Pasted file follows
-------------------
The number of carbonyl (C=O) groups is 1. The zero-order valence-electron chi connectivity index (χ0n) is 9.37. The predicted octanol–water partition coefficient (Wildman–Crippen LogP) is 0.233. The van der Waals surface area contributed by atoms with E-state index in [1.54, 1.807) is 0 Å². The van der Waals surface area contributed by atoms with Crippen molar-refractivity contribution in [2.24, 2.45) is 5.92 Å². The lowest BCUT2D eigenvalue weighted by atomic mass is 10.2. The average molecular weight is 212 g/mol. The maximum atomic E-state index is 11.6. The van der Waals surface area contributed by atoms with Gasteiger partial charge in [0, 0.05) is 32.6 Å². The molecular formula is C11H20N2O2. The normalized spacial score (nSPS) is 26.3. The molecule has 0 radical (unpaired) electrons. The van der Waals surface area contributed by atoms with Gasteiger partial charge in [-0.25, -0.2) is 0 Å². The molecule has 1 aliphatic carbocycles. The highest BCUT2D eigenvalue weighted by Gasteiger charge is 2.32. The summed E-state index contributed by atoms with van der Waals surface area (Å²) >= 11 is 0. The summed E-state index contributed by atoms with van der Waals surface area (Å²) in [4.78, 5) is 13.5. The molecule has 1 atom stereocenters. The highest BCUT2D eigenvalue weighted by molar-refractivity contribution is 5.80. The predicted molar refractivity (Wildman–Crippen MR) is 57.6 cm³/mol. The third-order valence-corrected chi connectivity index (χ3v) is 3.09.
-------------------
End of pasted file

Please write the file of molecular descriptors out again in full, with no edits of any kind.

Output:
The number of carbonyl (C=O) groups is 1. The zero-order valence-electron chi connectivity index (χ0n) is 9.37. The predicted octanol–water partition coefficient (Wildman–Crippen LogP) is 0.233. The van der Waals surface area contributed by atoms with E-state index in [1.54, 1.807) is 0 Å². The van der Waals surface area contributed by atoms with Crippen molar-refractivity contribution in [2.24, 2.45) is 5.92 Å². The lowest BCUT2D eigenvalue weighted by atomic mass is 10.2. The average molecular weight is 212 g/mol. The maximum atomic E-state index is 11.6. The van der Waals surface area contributed by atoms with Gasteiger partial charge in [0, 0.05) is 32.6 Å². The molecular formula is C11H20N2O2. The normalized spacial score (nSPS) is 26.3. The molecule has 0 radical (unpaired) electrons. The van der Waals surface area contributed by atoms with Gasteiger partial charge in [-0.25, -0.2) is 0 Å². The molecule has 1 aliphatic carbocycles. The highest BCUT2D eigenvalue weighted by Gasteiger charge is 2.32. The summed E-state index contributed by atoms with van der Waals surface area (Å²) >= 11 is 0. The summed E-state index contributed by atoms with van der Waals surface area (Å²) in [4.78, 5) is 13.5. The molecule has 1 atom stereocenters. The highest BCUT2D eigenvalue weighted by molar-refractivity contribution is 5.80. The predicted molar refractivity (Wildman–Crippen MR) is 57.6 cm³/mol. The third-order valence-corrected chi connectivity index (χ3v) is 3.09.